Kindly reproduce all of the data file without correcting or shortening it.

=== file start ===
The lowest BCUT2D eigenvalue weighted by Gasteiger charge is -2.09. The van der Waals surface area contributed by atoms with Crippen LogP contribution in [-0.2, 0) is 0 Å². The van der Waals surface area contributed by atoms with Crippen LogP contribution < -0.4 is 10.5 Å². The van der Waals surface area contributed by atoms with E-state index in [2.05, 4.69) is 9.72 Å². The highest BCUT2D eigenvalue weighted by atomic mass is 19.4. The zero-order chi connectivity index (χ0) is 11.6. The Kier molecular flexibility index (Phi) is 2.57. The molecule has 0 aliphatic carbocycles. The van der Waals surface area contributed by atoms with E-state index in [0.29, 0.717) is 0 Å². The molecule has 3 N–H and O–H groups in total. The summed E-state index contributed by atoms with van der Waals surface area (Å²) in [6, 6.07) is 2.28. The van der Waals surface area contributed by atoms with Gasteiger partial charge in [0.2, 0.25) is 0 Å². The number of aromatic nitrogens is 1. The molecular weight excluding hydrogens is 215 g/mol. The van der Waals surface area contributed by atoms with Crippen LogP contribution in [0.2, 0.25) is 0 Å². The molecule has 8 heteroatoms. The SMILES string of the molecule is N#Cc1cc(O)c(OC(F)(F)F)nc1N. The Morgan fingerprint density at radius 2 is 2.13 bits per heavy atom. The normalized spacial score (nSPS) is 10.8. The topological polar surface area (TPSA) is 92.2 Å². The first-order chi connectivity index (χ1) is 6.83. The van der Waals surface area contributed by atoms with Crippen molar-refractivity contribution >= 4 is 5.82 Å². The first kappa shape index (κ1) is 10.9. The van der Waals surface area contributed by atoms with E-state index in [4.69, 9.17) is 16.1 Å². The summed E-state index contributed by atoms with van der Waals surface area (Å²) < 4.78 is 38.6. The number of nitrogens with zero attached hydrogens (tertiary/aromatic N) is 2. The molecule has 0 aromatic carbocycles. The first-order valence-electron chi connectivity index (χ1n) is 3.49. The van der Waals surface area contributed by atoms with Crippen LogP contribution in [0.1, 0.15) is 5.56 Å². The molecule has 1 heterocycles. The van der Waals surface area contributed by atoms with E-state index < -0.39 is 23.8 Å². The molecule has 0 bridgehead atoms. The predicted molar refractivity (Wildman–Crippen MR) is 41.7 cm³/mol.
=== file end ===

The lowest BCUT2D eigenvalue weighted by Gasteiger charge is -2.09. The van der Waals surface area contributed by atoms with Crippen LogP contribution in [-0.2, 0) is 0 Å². The van der Waals surface area contributed by atoms with Crippen LogP contribution < -0.4 is 10.5 Å². The van der Waals surface area contributed by atoms with E-state index in [2.05, 4.69) is 9.72 Å². The highest BCUT2D eigenvalue weighted by atomic mass is 19.4. The zero-order chi connectivity index (χ0) is 11.6. The Kier molecular flexibility index (Phi) is 2.57. The molecule has 0 aliphatic carbocycles. The van der Waals surface area contributed by atoms with E-state index in [0.29, 0.717) is 0 Å². The molecule has 3 N–H and O–H groups in total. The summed E-state index contributed by atoms with van der Waals surface area (Å²) in [6, 6.07) is 2.28. The van der Waals surface area contributed by atoms with Gasteiger partial charge in [0.2, 0.25) is 0 Å². The number of aromatic nitrogens is 1. The molecular weight excluding hydrogens is 215 g/mol. The van der Waals surface area contributed by atoms with Crippen LogP contribution in [0.2, 0.25) is 0 Å². The molecule has 8 heteroatoms. The SMILES string of the molecule is N#Cc1cc(O)c(OC(F)(F)F)nc1N. The Morgan fingerprint density at radius 2 is 2.13 bits per heavy atom. The normalized spacial score (nSPS) is 10.8. The topological polar surface area (TPSA) is 92.2 Å². The first-order chi connectivity index (χ1) is 6.83. The van der Waals surface area contributed by atoms with Crippen molar-refractivity contribution >= 4 is 5.82 Å². The first kappa shape index (κ1) is 10.9. The van der Waals surface area contributed by atoms with E-state index in [4.69, 9.17) is 16.1 Å². The summed E-state index contributed by atoms with van der Waals surface area (Å²) < 4.78 is 38.6. The number of nitrogens with zero attached hydrogens (tertiary/aromatic N) is 2. The molecule has 0 aromatic carbocycles. The first-order valence-electron chi connectivity index (χ1n) is 3.49. The van der Waals surface area contributed by atoms with Crippen LogP contribution in [0.1, 0.15) is 5.56 Å². The molecule has 1 heterocycles. The van der Waals surface area contributed by atoms with E-state index < -0.39 is 23.8 Å². The molecule has 0 bridgehead atoms. The predicted molar refractivity (Wildman–Crippen MR) is 41.7 cm³/mol.